- Factors Responsible for Unemployment
- Initiatives by the government to solve the problem of unemployment
Factors Responsible for Unemployment:
Unemployment is defined as a condition when an adult falling under the working age who wants full-time employment is not able to get the job.
Certain factors responsible for Unemployment are listed below:
a) Backward Agriculture
b) High Population Growth
c) Defective Education System
d) Exploitation of Resources
e) Low means of Self-Employment
Steps to Reduce Unemployment:
A few steps to reduce unemployment are:
a) Rapid Industrialization
b) Population control
c) Reconstruction of Agriculture
d) Encouragement of Small Enterprises
e) Rural Development Schemes
Initiatives by the government to solve the problem of unemployment:
1 Integrated Rural Development Programme (IRDP)
The Government of India introduced IRDP in 1978-79, intending to create full employment opportunities in the rural areas. This program included agriculture, forests, fisheries, animal husbandry, cottage industries, construction of canals, roads, and so on. To provide employment, a sum of INR 312 crores was also spent in the Seventh plan, which benefited 182 families.
2. Training for Self–Employment:
The program was launched on August 15th, 1979, and is called the National Scheme of Training of Rural Youth for Self Employment (TRYSEM). Its main objective is to reduce unemployment among the youth. Under this, during the seventh plan, around 11.6 lakh youth given training, which gave young men financial assistance from banks, which varies from INR 3000 to INR 5000 to start any work.
Composite Rural Training and Technical Centres were set up to give training to 2.8 lakh rural youth during 1995-96.
3. Jawahar Rozgar Yojana:
This started on April 28th, 1989, intending to employ one member of every rural family. The job is provided for around 50 to 100 days per year at a workplace, which is nearby the place of residence. 30% of the employment generated is reserved for women. The Central Government has the duty to finance around 80% of the program, which reduces the burden of the state government to only 20%. National Rural Landless Employment Guarantee Programmes were merged with the Jawahar Rozgar Yojana in the year 1989.
4. Nehru Rozgar Yojana (NRY):
The Yojana was started in the year 1989 and included three schemes under itself :
a) The first scheme provides a subsidy to urban poor so that they can set up micro-enterprises. Under this program, in the year 1995, 1.25 lakh families were benefitted.
b) The second scheme ensures arrangements for wage-employment to laborers in the cities with less than 10 lakh population is by the means of providing Indian Economic Development and Elementary Static facilities. In the year 1995, under this scheme, 93 lakhs days of employment have been provided.
c) The third scheme provides urban poor with employment opportunities like house repairing, etc.
5. The Swaran Jayanti Rozgar Yojana:
The plan, which started on 1st December, is meant for providing employment to unemployed in urban areas. It aims at providing self or wage employment to unemployed youth of urban areas. It works upon two plans:
a) Urban Self- Employment Programme
b) Urban Wage Employment Programme
75% of the expenditure is incurred by the Central Government, and the rest is upon state governments. A sum of INR 125 crore was spent upon this during 1997-98.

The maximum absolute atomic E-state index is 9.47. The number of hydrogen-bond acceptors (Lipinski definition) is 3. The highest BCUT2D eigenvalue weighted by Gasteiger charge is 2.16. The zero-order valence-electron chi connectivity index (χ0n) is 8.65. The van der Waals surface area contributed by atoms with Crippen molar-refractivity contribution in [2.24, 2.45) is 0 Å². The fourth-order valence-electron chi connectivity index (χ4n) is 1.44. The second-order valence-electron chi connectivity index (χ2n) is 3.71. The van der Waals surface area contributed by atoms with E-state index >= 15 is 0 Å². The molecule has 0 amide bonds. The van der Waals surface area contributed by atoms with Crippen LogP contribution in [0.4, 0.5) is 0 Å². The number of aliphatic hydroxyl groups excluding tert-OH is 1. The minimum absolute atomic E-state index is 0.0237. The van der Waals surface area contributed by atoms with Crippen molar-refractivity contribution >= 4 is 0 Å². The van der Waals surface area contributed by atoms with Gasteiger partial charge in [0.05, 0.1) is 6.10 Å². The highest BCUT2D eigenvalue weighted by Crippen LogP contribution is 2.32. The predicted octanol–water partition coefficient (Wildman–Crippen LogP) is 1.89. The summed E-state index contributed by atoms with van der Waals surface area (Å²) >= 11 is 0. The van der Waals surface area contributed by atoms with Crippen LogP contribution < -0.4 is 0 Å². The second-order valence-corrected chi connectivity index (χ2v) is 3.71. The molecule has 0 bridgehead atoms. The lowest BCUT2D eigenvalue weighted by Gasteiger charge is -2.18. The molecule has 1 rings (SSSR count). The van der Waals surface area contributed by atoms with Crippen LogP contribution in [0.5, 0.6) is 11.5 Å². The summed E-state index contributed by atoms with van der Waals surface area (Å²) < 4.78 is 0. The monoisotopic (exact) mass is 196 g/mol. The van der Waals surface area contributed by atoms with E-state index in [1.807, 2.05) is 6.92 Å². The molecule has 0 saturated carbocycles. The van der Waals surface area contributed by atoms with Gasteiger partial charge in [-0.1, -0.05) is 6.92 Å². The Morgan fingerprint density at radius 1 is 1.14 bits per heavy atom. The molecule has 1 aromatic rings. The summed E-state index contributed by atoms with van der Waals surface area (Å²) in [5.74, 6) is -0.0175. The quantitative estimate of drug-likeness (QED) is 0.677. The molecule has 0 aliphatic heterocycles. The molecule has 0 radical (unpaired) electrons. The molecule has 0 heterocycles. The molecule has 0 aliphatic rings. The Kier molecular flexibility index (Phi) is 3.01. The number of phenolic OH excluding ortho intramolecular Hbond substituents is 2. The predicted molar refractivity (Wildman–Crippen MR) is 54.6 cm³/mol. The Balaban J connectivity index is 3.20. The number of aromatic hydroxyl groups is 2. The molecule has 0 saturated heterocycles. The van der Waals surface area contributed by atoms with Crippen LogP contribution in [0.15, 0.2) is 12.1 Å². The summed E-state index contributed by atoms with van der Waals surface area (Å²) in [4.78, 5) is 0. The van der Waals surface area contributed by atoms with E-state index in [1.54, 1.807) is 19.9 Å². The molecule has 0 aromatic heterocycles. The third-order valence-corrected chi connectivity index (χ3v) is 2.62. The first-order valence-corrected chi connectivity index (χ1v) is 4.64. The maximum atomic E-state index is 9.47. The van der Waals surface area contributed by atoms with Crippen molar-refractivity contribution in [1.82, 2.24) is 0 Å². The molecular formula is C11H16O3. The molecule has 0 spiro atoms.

6. Drought Prone Area Programme:
This program was launched in 70 districts of 13 states, which were prone to drought. It has proved fruitful in removing seasonal unemployment, and under the sixth plan, the program has provided 17 crore and 70 lakh employment days. Under the seventh plan, INR 474 crores were spent on this program.
7. Prime Minister’s Integrated Urban Poverty Eradication Program (PMIUPEP):
The program has been implemented in 1995-96 and aims to provide employment to the poor in the urban area. It aims to cover 50 lakh urban poor from 345 towns. The total expenditure of INR 800 crores is under the Central government, and the rest is with the state’s government.
8. Pradhan Mantri Gram Sadak Yojana (PMGSY):
It is a nationwide plan for the country to provide good all-weather connectivity of roads to unconnected villages. This was introduced in the year 2000 and aimed for the following:
a) To provide roads to all villages with a population of 1000 people and above by the year 2003
b) To also provide roads in hill states, desert areas, and tribal areas with a population of 250 and above.
The scheme has changed the conditions of many villages which fall under the scheme.
9. National Rural Employment Guarantee Act:
This act was later named as Mahatma Gandhi National Rural Employment Guarantee Act – MGNREGA. It aims to guarantee the Right to Work and was passed in September 2005.
a) The main objective is to enhance the livelihood in the rural areas by providing 100 days of wage employment in a financial year to every household which has adult members to do unskilled manual work.
b) Employment has to be provided within 5 kilometers of the applicant’s residence.
c) The minimum wage has to be provided.
d) If the government fails to provide the employment, it has to pay unemployment allowances as compensation.
10. Employment Assurance Scheme:
The Employment Assurance Scheme (EAS) was launched in the year 1994 in 1752 blocks, which are backward in the country. Its main objective was to provide 100 days of the unskilled manual job to the poor in Rural areas.
Apart from the above 10, the Government of India has also launched several other employment and educational schemes such as the NTR Vidyonnathi Scheme for the empowerment of the country’s youth.